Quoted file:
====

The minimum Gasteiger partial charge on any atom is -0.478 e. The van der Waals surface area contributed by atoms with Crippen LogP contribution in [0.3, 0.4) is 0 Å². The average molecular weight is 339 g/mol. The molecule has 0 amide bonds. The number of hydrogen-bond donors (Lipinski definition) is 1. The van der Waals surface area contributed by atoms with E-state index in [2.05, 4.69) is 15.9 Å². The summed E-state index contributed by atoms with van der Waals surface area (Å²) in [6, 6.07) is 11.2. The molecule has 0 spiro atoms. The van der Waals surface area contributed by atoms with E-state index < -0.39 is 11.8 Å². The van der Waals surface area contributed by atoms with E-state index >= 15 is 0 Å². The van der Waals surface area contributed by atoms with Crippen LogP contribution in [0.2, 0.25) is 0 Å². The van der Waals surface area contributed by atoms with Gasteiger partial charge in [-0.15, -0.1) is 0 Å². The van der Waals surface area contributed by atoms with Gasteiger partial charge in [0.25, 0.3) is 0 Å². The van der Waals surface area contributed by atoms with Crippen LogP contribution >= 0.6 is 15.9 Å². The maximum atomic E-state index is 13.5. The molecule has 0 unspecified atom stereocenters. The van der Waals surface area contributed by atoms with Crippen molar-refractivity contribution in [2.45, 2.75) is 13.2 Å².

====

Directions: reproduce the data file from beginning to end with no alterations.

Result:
The minimum Gasteiger partial charge on any atom is -0.478 e. The van der Waals surface area contributed by atoms with Crippen LogP contribution in [0.3, 0.4) is 0 Å². The average molecular weight is 339 g/mol. The molecule has 0 amide bonds. The number of hydrogen-bond donors (Lipinski definition) is 1. The van der Waals surface area contributed by atoms with E-state index in [2.05, 4.69) is 15.9 Å². The summed E-state index contributed by atoms with van der Waals surface area (Å²) in [6, 6.07) is 11.2. The molecule has 0 spiro atoms. The van der Waals surface area contributed by atoms with E-state index < -0.39 is 11.8 Å². The van der Waals surface area contributed by atoms with E-state index >= 15 is 0 Å². The van der Waals surface area contributed by atoms with Crippen LogP contribution in [0.2, 0.25) is 0 Å². The van der Waals surface area contributed by atoms with Gasteiger partial charge in [-0.15, -0.1) is 0 Å². The van der Waals surface area contributed by atoms with Gasteiger partial charge in [0.25, 0.3) is 0 Å². The van der Waals surface area contributed by atoms with Crippen LogP contribution >= 0.6 is 15.9 Å². The maximum atomic E-state index is 13.5. The molecule has 0 unspecified atom stereocenters. The van der Waals surface area contributed by atoms with Crippen molar-refractivity contribution in [2.45, 2.75) is 13.2 Å².